Prosecutors in the federal corruption case against Senator Bob Menendez and his co-defendant, Salomon Melgen, rested their case on Wednesday, capping off 18 days of testimony from 35 witnesses.
Menendez pleaded not guilty to charges that he accepted campaign donations, lavish gifts and vacations from Melgen, a Florida-based eye doctor, in return for the senator using his influence to benefit Melgen both personally and financially.
According to The Hill, prosecutors are trying to prove the New Jersey senator is corrupt and, as they say, “sold his Senate office for a life of luxury he couldn’t afford.” The case also involves Salomon Melgen, a doctor who has similarly been accused of fraud and bribery. Both Mendez and Melgen have pleaded not guilty of the charges against them, claiming that no federal crime was committed.
“It’s a story of a lifetime of service done honorably, hard work and sacrifice and a commitment to the people of New Jersey and a longtime friendship with Dr. Melgen,” said Mendez, who also pointed out that he would resign should he be convicted. Mendez added that he was only thinking of reelection next year, as he expects to be exonerated.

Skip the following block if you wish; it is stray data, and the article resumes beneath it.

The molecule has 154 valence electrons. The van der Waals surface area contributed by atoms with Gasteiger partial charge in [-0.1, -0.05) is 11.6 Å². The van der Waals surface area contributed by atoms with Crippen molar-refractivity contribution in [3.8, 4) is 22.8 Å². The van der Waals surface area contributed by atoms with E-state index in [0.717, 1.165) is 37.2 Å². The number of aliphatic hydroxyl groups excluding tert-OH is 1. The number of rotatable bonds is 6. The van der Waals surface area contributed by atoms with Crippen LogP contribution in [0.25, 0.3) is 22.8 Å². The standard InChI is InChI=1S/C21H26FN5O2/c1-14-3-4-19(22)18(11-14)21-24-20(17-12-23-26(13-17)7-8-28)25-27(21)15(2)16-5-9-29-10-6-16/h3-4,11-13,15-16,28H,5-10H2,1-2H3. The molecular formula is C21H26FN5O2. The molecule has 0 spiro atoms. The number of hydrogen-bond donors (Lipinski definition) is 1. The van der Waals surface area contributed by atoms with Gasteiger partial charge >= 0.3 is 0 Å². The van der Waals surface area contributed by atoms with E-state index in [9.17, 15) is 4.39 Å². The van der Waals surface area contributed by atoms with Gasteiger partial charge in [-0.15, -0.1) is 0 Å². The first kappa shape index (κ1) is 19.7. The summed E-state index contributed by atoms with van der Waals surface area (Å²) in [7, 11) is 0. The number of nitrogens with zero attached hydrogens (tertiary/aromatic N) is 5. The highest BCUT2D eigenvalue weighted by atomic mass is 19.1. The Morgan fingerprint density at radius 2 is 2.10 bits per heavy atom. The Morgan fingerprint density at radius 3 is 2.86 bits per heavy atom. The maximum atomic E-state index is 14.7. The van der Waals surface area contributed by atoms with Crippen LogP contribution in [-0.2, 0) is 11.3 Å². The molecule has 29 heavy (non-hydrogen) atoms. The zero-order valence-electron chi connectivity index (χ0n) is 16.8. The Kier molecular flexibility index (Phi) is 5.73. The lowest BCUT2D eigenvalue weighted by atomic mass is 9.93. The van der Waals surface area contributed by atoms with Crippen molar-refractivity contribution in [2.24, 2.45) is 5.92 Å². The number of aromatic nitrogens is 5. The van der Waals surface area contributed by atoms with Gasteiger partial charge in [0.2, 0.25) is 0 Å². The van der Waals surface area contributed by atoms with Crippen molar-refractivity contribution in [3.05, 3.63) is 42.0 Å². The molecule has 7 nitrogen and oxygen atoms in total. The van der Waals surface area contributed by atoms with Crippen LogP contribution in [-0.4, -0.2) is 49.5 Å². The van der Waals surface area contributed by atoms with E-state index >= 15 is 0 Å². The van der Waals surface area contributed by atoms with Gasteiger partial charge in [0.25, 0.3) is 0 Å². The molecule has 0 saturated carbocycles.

The Justice Department case is based on allegations that Mendez accepted political contributions, among else, from Melgen and in exchange pressured other executive branch officials to help solve the doctor’s business problems.
Over the past week, the jury was presented with emails from 2102 which prove Melgen donated $60,000 to the New Jersey Senator’s defense fund the same day that by influencing other officials Mendez tried to resolve a dispute Melgen had in the Dominican Republic regarding a contract for screening cargo.
The defense team, on the other hand, made efforts to show that Mendez was nothing but concerned for the security of cargo entering U.S. ports and for preventing smuggling of drugs at these ports.